Radzinsky, Edvard Stanislavich
RADZINSKY, EDVARD STANISLAVICH
(b. 1936), playwright, author, popular historian, and television personality.
A man of the 1960s, Edvard Radzinsky was born in Moscow to the family of an intellectual. He trained to be an archivist but began writing plays during the late 1950s. During the 1960s and the 1970s Radzinsky dominated the theatrical scene in Moscow and gained international recognition. His early plays explored the themes of love, commitment, and estrangement (101 Pages About Love; Monologue About a Marriage; "Does Love Really Exist?," Asked the Firemen ). In the final decades of stagnation under mature socialism, Radzinsky wrote a cycle of historical–philosophical plays exploring the themes of personal responsibility, the struggle between ideas and power, and the roles of victim and executioner (Conversations with Socrates; I, Lunin; and Theater in the Time of Nero and Seneca ). In the same period he also wrote several grotesques that drew their inspirations from great literary themes and myths: The Seducer Kolobashkin (the Faust legend) and Don Juan Continued (Don Juan in modern Moscow).
Radzinsky refused to define his dramatic imagination by the political events of 1917 and looked to a larger intellectual world. With the collapse of the Soviet Union, he shifted his creative efforts to literature, writing Our Decameron on the deconstruction of the Soviet intellectual life and history, as well as writing unconventional biographies of Nicholas II (The Last Tsar ), Stalin, and Rasputin. In each work Radzinsky enjoyed access to new archival sources and wrote for a popular audience. His works became international bestsellers. Some historians criticized the special archival access he obtained through his close ties with the government of Boris Yeltsin. Others noted his invocation of mystical and spiritual themes in his treatment of the murder of the tsar and his family. Radzinsky has shown a profound interest in the impact of personalities on history but is much opposed to either a rationalizing historicism or an ideology-derived historical inevitability. Radzinsky became a media celebrity thanks to his programs on national television about riddles of history. In 1995 he was elected to the Academy of Russian Television and was awarded state honors by President Yeltsin. Appointed to the Government Commission for the Funeral of the Royal Family, Radzinsky worked diligently to have the remains of Nicholas II and his family buried in the cathedral at the Peter and Paul Fortress in St. Petersburg.
See also: nicholas ii; rasputin, grigory yefimovich; stalin, josef vissarionovich; theater
Kipp, Maia A. (1985). "The Dramaturgy of Edvard Radzinskii." Ph.D. diss. University of Kansas, Lawrence.
Kipp, Maia A. (1985). "Monologue About Love: The Plays of Edvard Radzinsky." Soviet Union/Union Soviétique 12 (3):305–329.
Kipp, Maia A. (1989). "In Search of a Synthesis: Reflections on Two Interpretations of E. Radzinsky's 'Lunin, or, the Death of Jacques, Recorded in the Presence of the Master.'" Studies in Twentieth Century Literature 3 (2):259–277.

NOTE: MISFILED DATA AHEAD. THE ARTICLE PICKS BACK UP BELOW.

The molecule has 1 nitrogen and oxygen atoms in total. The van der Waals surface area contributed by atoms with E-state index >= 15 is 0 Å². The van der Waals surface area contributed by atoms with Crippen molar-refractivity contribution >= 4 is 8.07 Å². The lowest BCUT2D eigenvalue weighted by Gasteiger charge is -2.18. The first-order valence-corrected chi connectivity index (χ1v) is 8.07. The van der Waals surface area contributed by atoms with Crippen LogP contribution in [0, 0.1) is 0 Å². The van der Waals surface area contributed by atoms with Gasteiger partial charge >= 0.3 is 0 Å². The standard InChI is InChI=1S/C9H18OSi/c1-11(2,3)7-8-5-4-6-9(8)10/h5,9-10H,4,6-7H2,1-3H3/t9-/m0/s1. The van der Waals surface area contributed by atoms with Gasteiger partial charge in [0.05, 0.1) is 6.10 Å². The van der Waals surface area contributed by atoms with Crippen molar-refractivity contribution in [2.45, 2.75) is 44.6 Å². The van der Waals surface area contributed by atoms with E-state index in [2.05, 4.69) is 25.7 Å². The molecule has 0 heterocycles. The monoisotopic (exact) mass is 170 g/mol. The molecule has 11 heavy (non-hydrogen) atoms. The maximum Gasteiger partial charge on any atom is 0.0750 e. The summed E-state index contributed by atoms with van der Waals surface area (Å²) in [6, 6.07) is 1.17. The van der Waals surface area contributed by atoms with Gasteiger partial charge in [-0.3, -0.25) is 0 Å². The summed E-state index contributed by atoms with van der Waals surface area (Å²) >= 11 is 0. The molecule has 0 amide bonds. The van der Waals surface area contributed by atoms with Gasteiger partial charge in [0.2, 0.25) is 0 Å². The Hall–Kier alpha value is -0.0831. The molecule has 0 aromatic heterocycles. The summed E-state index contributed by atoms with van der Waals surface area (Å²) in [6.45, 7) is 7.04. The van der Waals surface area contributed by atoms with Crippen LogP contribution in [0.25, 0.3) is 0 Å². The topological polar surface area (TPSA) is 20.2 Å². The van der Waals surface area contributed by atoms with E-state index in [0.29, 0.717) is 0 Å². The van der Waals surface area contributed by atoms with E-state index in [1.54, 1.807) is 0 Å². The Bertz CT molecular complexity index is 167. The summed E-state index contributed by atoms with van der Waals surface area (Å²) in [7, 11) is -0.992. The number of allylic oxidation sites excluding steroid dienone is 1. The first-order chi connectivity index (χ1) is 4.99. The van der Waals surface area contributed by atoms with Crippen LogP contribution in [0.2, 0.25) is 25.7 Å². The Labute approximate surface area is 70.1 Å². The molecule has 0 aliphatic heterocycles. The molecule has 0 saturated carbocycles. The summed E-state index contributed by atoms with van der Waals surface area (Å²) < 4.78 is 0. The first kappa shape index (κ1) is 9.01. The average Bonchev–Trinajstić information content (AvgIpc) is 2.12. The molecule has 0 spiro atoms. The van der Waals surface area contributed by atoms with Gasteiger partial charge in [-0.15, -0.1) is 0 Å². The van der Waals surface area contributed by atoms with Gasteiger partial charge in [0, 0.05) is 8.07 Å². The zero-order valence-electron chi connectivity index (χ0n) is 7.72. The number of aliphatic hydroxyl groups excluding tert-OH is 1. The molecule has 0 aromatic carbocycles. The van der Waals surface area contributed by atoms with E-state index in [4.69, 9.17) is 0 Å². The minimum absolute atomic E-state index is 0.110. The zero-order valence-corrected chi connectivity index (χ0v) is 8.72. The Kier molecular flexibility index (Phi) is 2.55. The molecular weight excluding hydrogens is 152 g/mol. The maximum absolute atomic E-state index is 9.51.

Kipp, Maia A. (1993). "Edvard Radzinsky." In Contemporary World Writers ed. Tracy Chevalier. London: Saint James Press.
Radzinsky, Edvard. (1992). The Last Tsar: The Life and Death of Nicholas II. New York: Doubleday.
Radzinsky, Edvard. (1996). Stalin. New York: Doubleday.
Radzinsky, Edvard. (2000). The Rasputin File. New York: Nan A. Telese.
Jacob W. Kipp
"Radzinsky, Edvard Stanislavich." Encyclopedia of Russian History. . Encyclopedia.com. (March 17, 2019). https://www.encyclopedia.com/history/encyclopedias-almanacs-transcripts-and-maps/radzinsky-edvard-stanislavich
"Radzinsky, Edvard Stanislavich." Encyclopedia of Russian History. . Retrieved March 17, 2019 from Encyclopedia.com: https://www.encyclopedia.com/history/encyclopedias-almanacs-transcripts-and-maps/radzinsky-edvard-stanislavich
Encyclopedia.com gives you the ability to cite reference entries and articles according to common styles from the Modern Language Association (MLA), The Chicago Manual of Style, and the American Psychological Association (APA).
Within the “Cite this article” tool, pick a style to see how all available information looks when formatted according to that style. Then, copy and paste the text into your bibliography or works cited list.
Because each style has its own formatting nuances that evolve over time and not all information is available for every reference entry or article, Encyclopedia.com cannot guarantee each citation it generates. Therefore, it’s best to use Encyclopedia.com citations as a starting point before checking the style against your school or publication’s requirements and the most-recent information available at these sites:
Modern Language Association
The Chicago Manual of Style
American Psychological Association
- Most online reference entries and articles do not have page numbers. Therefore, that information is unavailable for most Encyclopedia.com content. However, the date of retrieval is often important. Refer to each style’s convention regarding the best way to format page numbers and retrieval dates.
- In addition to the MLA, Chicago, and APA styles, your school, university, publication, or institution may have its own requirements for citations. Therefore, be sure to refer to those guidelines when editing your bibliography or works cited list.